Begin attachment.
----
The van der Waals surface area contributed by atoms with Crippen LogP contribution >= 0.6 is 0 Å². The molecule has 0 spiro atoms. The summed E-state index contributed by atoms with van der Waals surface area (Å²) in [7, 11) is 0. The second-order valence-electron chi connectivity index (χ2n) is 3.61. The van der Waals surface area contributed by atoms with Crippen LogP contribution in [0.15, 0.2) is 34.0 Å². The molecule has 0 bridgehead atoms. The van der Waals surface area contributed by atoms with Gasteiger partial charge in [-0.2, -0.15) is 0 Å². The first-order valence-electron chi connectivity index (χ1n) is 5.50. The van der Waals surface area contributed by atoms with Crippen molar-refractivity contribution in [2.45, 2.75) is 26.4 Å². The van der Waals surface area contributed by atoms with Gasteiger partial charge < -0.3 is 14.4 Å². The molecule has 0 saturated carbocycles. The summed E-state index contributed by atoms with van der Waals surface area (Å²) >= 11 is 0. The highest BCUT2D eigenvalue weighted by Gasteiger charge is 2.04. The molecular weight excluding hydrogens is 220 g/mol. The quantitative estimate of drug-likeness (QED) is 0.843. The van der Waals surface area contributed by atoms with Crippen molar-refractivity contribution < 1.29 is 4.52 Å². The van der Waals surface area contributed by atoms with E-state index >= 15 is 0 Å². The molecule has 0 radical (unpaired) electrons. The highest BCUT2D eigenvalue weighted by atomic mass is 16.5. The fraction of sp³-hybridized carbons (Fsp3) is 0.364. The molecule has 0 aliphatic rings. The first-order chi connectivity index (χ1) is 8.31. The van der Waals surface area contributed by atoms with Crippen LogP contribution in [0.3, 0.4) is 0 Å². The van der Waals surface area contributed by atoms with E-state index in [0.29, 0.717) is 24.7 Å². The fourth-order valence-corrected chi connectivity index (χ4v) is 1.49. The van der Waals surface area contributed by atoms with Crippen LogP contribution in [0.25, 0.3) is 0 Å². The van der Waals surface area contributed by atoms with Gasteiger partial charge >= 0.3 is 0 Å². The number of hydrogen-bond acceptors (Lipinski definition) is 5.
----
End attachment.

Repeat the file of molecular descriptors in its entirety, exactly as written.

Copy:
The van der Waals surface area contributed by atoms with Crippen LogP contribution >= 0.6 is 0 Å². The molecule has 0 spiro atoms. The summed E-state index contributed by atoms with van der Waals surface area (Å²) in [7, 11) is 0. The second-order valence-electron chi connectivity index (χ2n) is 3.61. The van der Waals surface area contributed by atoms with Crippen LogP contribution in [0.15, 0.2) is 34.0 Å². The molecule has 0 bridgehead atoms. The van der Waals surface area contributed by atoms with Gasteiger partial charge in [-0.2, -0.15) is 0 Å². The first-order valence-electron chi connectivity index (χ1n) is 5.50. The van der Waals surface area contributed by atoms with Crippen molar-refractivity contribution in [2.45, 2.75) is 26.4 Å². The van der Waals surface area contributed by atoms with Gasteiger partial charge < -0.3 is 14.4 Å². The molecule has 0 saturated carbocycles. The summed E-state index contributed by atoms with van der Waals surface area (Å²) >= 11 is 0. The highest BCUT2D eigenvalue weighted by Gasteiger charge is 2.04. The molecular weight excluding hydrogens is 220 g/mol. The quantitative estimate of drug-likeness (QED) is 0.843. The van der Waals surface area contributed by atoms with Crippen molar-refractivity contribution < 1.29 is 4.52 Å². The van der Waals surface area contributed by atoms with E-state index >= 15 is 0 Å². The molecule has 0 radical (unpaired) electrons. The highest BCUT2D eigenvalue weighted by atomic mass is 16.5. The fraction of sp³-hybridized carbons (Fsp3) is 0.364. The molecule has 0 aliphatic rings. The first-order chi connectivity index (χ1) is 8.31. The van der Waals surface area contributed by atoms with Crippen LogP contribution in [0.3, 0.4) is 0 Å². The van der Waals surface area contributed by atoms with E-state index in [0.29, 0.717) is 24.7 Å². The fourth-order valence-corrected chi connectivity index (χ4v) is 1.49. The van der Waals surface area contributed by atoms with Crippen LogP contribution in [0.25, 0.3) is 0 Å². The van der Waals surface area contributed by atoms with Gasteiger partial charge >= 0.3 is 0 Å². The number of hydrogen-bond acceptors (Lipinski definition) is 5.